Volunteer Ministers Recognized for Their Unconditional Help

Scientology Volunteer Ministers provided urgently needed help

A ceremony at the Fort Harrison religious retreat in downtown Clearwater, Florida, honored Scientology Volunteer Ministers who provided relief to communities laid waste by this year's devastating hurricanes.

Scientology Volunteer Ministers were honored Jan. 27 at a volunteer recognition banquet at the Fort Harrison in Clearwater. Fifty volunteers who contributed some 30,000 volunteer hours over the past three years were acknowledged for their work.

Among the many outreach activities of the Florida Volunteer Ministers in 2018 was their work to bring help to those affected by Hurricanes Michael and Florence — two of the worst storms ever to pummel the East Coast.

Hurricane Florence struck Sept. 14, flooding North and South Carolina and Virginia communities with as much 35 inches of rain in four days — more than 10 trillion gallons of water. 

“One family we helped lived in a home not far from a river,” said a Volunteer Minister who responded to Florence.” They had over eight feet of water and lost absolutely everything. They were an older couple, the wife was undergoing treatment for breast cancer, the grandmother lived with them and was 87 years old. They were lucky enough to get out as the river rose before it washed out their road. We arrived to help the man, named Roger. When we got there, he was exhausted and apathetic. A normally bright and cheery man, he rebuilt race cars for a passion and had lived in his home for 30 years. They had already endured two floods in the last 10 years and had always re-built. They had no flood insurance, a common occurrence in these areas, and no real way to get help.

“We arrived with over 30 VMs and started to help him with the heartbreaking process of removing a lifetime of destroyed belongings, and ripped out flooring and drywall before life-threatening mold could take hold. He was solid, apathetic and stuck in the shock of the incident when we started. 

“By the end of the day, he had slowly brightened up and was talking, smiling and joking with us. He kept repeating ’I can’t believe you are here’ throughout the day. As we were packing up to leave, he told us that when he returned to the house for the first time the night before we arrived, he walked in and felt an enormous feeling of overwhelm. He didn’t know how he would ever get through it alone, he had no one to turn to for help, he thought there was nothing that could really be done about it. He said he just cried and sat down on his front porch. He felt so caved in, he began to think about ending it all. He decided he was going to pray to God — it was the only thing he knew to do. He prayed for help and for a ray of sunshine. The next morning, he got a call from his pastor that a group of Scientologists was coming to help him. When we arrived in force wearing bright yellow shirts, the color of sunshine, he said all he could think was 'goddam, thank you, God, I didn’t realize you would be so specific.'”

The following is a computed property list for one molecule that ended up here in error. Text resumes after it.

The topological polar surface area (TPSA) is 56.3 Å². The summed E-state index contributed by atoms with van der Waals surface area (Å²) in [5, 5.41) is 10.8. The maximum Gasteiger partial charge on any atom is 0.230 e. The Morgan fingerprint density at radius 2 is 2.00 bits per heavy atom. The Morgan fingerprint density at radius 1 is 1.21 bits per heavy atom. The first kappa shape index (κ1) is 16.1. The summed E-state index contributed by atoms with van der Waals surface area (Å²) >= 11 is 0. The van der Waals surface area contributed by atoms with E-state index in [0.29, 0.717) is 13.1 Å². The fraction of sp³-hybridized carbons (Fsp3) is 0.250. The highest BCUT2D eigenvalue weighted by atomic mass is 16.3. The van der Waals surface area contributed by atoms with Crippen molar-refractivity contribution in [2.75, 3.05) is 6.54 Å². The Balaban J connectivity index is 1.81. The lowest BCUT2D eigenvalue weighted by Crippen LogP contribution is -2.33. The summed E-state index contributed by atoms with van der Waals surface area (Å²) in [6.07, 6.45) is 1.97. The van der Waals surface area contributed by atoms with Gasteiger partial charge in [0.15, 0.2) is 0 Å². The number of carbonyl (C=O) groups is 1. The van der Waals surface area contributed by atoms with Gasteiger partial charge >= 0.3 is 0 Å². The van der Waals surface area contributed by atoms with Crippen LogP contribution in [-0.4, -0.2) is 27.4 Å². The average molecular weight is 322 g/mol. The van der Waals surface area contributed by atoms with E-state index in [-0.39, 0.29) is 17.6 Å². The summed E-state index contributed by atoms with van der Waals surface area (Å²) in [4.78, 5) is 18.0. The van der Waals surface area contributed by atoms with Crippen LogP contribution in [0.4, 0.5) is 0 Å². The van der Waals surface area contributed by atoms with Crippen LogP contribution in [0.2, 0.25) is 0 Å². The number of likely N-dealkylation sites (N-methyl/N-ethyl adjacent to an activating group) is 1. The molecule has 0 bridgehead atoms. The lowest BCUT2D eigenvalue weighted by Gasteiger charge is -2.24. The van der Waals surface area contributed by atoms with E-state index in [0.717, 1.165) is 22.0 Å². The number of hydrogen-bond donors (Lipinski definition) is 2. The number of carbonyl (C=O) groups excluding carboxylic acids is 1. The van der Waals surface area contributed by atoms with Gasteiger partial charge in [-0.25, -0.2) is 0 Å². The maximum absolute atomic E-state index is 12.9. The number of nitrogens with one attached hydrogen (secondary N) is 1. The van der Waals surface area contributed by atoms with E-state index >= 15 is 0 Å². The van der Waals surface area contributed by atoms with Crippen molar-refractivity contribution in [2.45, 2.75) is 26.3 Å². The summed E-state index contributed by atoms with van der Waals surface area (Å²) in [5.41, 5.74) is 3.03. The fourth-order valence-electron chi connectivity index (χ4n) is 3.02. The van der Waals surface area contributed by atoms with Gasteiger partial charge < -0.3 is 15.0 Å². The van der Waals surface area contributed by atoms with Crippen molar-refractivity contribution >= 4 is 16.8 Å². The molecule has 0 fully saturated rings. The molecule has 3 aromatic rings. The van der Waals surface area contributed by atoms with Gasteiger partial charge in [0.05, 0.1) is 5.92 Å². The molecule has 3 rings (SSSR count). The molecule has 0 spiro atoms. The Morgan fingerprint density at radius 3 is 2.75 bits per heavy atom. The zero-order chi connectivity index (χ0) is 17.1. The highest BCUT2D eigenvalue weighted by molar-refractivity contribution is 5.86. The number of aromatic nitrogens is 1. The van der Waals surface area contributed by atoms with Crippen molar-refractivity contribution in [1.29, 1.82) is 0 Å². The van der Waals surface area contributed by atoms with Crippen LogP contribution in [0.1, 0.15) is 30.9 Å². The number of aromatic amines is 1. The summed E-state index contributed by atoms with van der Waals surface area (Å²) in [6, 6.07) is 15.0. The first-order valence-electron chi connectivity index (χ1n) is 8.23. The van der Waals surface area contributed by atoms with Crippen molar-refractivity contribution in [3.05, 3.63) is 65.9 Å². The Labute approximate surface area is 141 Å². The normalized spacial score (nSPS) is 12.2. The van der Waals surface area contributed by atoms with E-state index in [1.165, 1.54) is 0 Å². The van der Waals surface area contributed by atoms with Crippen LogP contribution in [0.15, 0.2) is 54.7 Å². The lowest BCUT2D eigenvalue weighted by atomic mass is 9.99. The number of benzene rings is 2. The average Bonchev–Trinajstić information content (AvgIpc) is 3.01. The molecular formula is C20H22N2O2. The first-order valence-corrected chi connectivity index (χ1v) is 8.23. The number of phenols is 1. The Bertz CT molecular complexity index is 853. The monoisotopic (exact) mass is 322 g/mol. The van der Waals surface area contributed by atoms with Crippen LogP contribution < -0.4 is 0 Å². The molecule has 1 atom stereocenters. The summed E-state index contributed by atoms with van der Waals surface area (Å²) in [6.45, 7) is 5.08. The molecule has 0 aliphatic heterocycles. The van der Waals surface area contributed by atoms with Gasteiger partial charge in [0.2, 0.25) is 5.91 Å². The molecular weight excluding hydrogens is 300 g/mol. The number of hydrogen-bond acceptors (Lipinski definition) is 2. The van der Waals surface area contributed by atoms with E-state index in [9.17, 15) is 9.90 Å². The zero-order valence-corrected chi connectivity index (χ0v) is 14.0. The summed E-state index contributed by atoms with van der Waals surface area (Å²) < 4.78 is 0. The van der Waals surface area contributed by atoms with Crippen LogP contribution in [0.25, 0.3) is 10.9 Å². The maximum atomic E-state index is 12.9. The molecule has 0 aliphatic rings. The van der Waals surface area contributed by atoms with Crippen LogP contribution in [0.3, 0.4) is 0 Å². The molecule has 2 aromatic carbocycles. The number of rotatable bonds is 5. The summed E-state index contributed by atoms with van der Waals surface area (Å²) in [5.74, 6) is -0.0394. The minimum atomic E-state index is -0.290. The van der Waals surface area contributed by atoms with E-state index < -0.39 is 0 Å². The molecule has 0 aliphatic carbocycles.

Less than a month later, with VMs still providing relief in the Carolinas, Hurricane Michael rampaged through the Florida Panhandle and up through Georgia. VMs who responded gained an entirely new perspective on the toll a hurricane can take on a region. Michael blasted the coastal community, destroying virtually everything in its path. Fourteen-foot storm surges slammed into homes, ripping them from their foundations and carrying them away and 155-mph winds cracked and uprooted trees and hurled them across roadways and into nearby buildings.

“There is so much devastation here that we’re going from neighborhood to neighborhood to clear roads by chopping off fallen trees and clearing them,” tweeted one of the volunteers, who said that Panama City was in shambles as were communities for hundreds of miles up and down the coast.

At the awards presentation, Glendy Goodsell, who directs the activities of the Volunteer Ministers of Florida, said those who responded to this year’s hurricanes exemplify the character of the Volunteer Minister, as described by L. Ron Hubbard when he initially developed the program in the mid-1970s: “A Volunteer Minister does not shut his eyes to the pain, evil and injustice of existence. Rather, he is trained to handle these things and help others achieve relief from them and new personal strength as well.

“How does a Volunteer Minister accomplish these miracles? Basically, he uses the technology of Scientology to change conditions for the better — for himself, his family, his groups, friends, associates and for Mankind.”

The Church of Scientology Volunteer Minister program is a religious social service. Anyone of any culture or creed may train as a Volunteer Minister and use these tools to help their families and communities.

Source: ScientologyNews.org


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